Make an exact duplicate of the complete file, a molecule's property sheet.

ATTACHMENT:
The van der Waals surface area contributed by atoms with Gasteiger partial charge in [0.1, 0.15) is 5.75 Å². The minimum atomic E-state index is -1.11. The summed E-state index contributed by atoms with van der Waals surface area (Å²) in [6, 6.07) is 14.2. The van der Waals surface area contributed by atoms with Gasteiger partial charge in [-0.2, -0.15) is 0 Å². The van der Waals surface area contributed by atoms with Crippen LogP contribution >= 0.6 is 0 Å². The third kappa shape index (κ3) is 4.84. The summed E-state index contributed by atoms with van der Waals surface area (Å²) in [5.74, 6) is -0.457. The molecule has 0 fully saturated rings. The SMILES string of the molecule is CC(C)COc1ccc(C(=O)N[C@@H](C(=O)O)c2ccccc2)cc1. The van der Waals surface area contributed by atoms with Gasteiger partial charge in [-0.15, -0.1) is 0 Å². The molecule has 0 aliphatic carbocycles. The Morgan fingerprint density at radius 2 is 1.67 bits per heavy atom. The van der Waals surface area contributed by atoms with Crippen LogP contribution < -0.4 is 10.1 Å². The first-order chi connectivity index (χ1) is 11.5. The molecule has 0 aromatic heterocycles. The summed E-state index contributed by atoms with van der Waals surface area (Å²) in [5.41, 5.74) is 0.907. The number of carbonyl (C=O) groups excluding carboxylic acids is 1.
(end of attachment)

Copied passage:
The van der Waals surface area contributed by atoms with Gasteiger partial charge in [0.1, 0.15) is 5.75 Å². The minimum atomic E-state index is -1.11. The summed E-state index contributed by atoms with van der Waals surface area (Å²) in [6, 6.07) is 14.2. The van der Waals surface area contributed by atoms with Gasteiger partial charge in [-0.2, -0.15) is 0 Å². The van der Waals surface area contributed by atoms with Crippen LogP contribution >= 0.6 is 0 Å². The third kappa shape index (κ3) is 4.84. The summed E-state index contributed by atoms with van der Waals surface area (Å²) in [5.74, 6) is -0.457. The molecule has 0 fully saturated rings. The SMILES string of the molecule is CC(C)COc1ccc(C(=O)N[C@@H](C(=O)O)c2ccccc2)cc1. The van der Waals surface area contributed by atoms with Gasteiger partial charge in [-0.15, -0.1) is 0 Å². The molecule has 0 aliphatic carbocycles. The Morgan fingerprint density at radius 2 is 1.67 bits per heavy atom. The van der Waals surface area contributed by atoms with Crippen LogP contribution < -0.4 is 10.1 Å². The first-order chi connectivity index (χ1) is 11.5. The molecule has 0 aromatic heterocycles. The summed E-state index contributed by atoms with van der Waals surface area (Å²) in [5.41, 5.74) is 0.907. The number of carbonyl (C=O) groups excluding carboxylic acids is 1.